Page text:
How Different Are Lefties?

<p>I'm a lefty all the way...I write, eat, throw, and fix things using my left hand. Years ago I was in line and a cashier was ringing up my order. As she was talking to me I noticed she was acting differently and saying things that struck a chord with me. When she finally picked up her pen and began writing something down, I noticed she was left handed. I wondered if that had something to do with the way she did her job and interacted with others. </p>

<p>I have tried to spot other lefties ever since that day. Sometimes someone will fit the mold and sure enough they turn out to be lefthanded. Do other lefties like me also pick up this vibe?</p>

<p>And for righties do you see different behavior in southpaws?</p>

<p>This article might interest you:</p>

<p>Unique</a> Left Handed Facts - Associated Content -</p>

<p>Half of our family is lefty..and half righty. No difference.</p>

<p>My husband is left-handed in all tasks. However, I am a strange mix, and I wish I understood it better. I am considered left-handed because I write with my left hand. However, I throw and bat right-handed. In some tasks I have a clear preference for one hand over the other (for example, I could not throw left-handed), but for some tasks either hand is equally....handy.</p>

<p>I wish I understood why this is.</p>

<p>I would guess you look for lefties and associate what you observe about them and that a careful study would show the differences are just normal variation.</p>

<p>My mother and brother are left-handed, while my father and other brother are right-handed. I am a mix because I was born left-handed and then had to switch to my right hand because of an accident at a young age. I do some things left and some things right and some with my right leg, some with my left, and mostly I switch without thinking about it. My left hand can't handwrite as well but I blame school desks for making right-handed writing so much easier. I can mirror write, for what little that's worth. My point: no difference. I can't perceive a difference in my family or in myself from left to right hand, even though according to hemisphere theories my internal arrangement is kind of screwy. </p>

<p>My mom had a lot of left-handed appliances, like can openers, so maybe what you observe is people who are very left-handed. That can be a problem. I've tried to convince my brother that he should relearn golfing from the left side because that would be more natural for him. We had no choice back then: it was play right-handed or be 1 of like 100,000.</p>

<p>Then there is the whole mess of writing left-handed. Lefties will immediately identify when I mention the irritation of writing on a spiral-bound notebook and the side of your hand rubs against the metal spirals.</p>

<p>Or when you write in pencil, your hands rubs across the material you have already written, resulting in the side of your hand turning dark from all the pencil lead, and the writing is smeared.</p>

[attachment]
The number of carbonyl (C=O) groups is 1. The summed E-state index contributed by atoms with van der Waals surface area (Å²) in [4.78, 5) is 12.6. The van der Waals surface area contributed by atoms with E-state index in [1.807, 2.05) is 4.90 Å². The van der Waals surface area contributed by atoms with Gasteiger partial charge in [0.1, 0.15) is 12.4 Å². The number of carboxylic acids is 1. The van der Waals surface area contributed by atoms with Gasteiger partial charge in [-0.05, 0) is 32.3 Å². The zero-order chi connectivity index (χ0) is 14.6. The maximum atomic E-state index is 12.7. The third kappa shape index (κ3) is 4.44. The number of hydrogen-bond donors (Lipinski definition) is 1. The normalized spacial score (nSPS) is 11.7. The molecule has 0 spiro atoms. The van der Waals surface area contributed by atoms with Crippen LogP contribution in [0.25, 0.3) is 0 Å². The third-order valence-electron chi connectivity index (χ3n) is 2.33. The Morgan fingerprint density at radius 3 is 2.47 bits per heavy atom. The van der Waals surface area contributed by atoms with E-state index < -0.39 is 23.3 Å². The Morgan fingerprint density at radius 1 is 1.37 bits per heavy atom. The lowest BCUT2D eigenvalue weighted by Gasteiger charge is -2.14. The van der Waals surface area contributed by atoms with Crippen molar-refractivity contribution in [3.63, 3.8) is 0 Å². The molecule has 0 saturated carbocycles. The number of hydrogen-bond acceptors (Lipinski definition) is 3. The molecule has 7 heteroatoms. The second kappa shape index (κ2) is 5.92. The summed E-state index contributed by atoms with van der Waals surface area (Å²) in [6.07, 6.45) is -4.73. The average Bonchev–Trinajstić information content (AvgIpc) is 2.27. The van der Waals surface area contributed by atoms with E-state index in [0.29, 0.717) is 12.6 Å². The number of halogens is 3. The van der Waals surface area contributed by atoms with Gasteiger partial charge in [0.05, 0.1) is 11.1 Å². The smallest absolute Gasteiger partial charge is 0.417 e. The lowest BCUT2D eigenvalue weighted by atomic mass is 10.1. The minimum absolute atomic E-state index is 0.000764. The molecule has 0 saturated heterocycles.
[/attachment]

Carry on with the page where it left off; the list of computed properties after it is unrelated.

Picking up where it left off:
<p>Lefties have to adopt one of two techniques:
1. Curling your hand to the inside (like a claw) and basically writing upside down.
2. Turning the paper around clockwise so that (again) you are writing upside down.</p>

<p>I use technique #1, so I am kinda confused how they do the second one.</p>

<p>My 10-year-old is a dominate lefty. It was apparent to me when he was a baby, because when I gave him a spoon in his right hand, he always switched it to his left hand.</p>

<p>He is great at baseball - a lefty pitcher and hitter.</p>

<p>He can dribble in basketball equally well with both hands; a very handy skill. And, he goes to his left when he shoots, which really throws off the opposing team.</p>

<p>I'm surprised that he doesn't have that awkward overhanded writing style that I see with some lefties - he has great penmanship, including cursive.</p>

<p>All in all, I'm absolutely thrilled with my lefty - I suppose that I could attribute all sorts of great things to his leftyness!</p>

<p>I'm actually ambidextrous, but I prefer to write with my left hand. I use scissors in my right hand, and can print fairly decently with my right hand; although, it is slower than with my left hand. I switch off using both hands.</p>

<p>I'm a lefty! And I hate hate hate writing essays b/c my hand turns silver after writing a paper. & the worst was SATs...after writing my essay, I realized that my entire section 2 was smudged with the lefty pencil smudge marks, so I went to erase that at the end & the proctor snatched my paper. I contemplated telling her "that's discriminating against lefties. Righties don't have to erase their smudge marks," but I didn't want to risk having my scores rescinded for disorderly conduct</p>

<p>Both my husband and I are righties although I can't blow my nose with my right hand. Both children are left handed. I knew my D was a lefty when she was a few weeks old and started sucking her left fist. My S had a great baseball career through high school because he is a lefty.</p>

<p>yeahhhh southpaws</p>

<p>DS is a lefty, but we didn't figure it out until he was in kindergarten. In preschool he'd pick up a crayon in his left hand, work halfway thought the "masterpiece" and finish the rest in the right hand. Dad taught him to bat and golf right handed which he still does, but pitches and bowls left. At 18 his handwriting looks like an eight year old's. I cringe every time he writes a thank you note or has to fill out a form before an interview. (But honestly, grandma loves the sincere thanks and he's gotten every job/scholarship he's interviewed for so maybe that's my paranoia.)</p>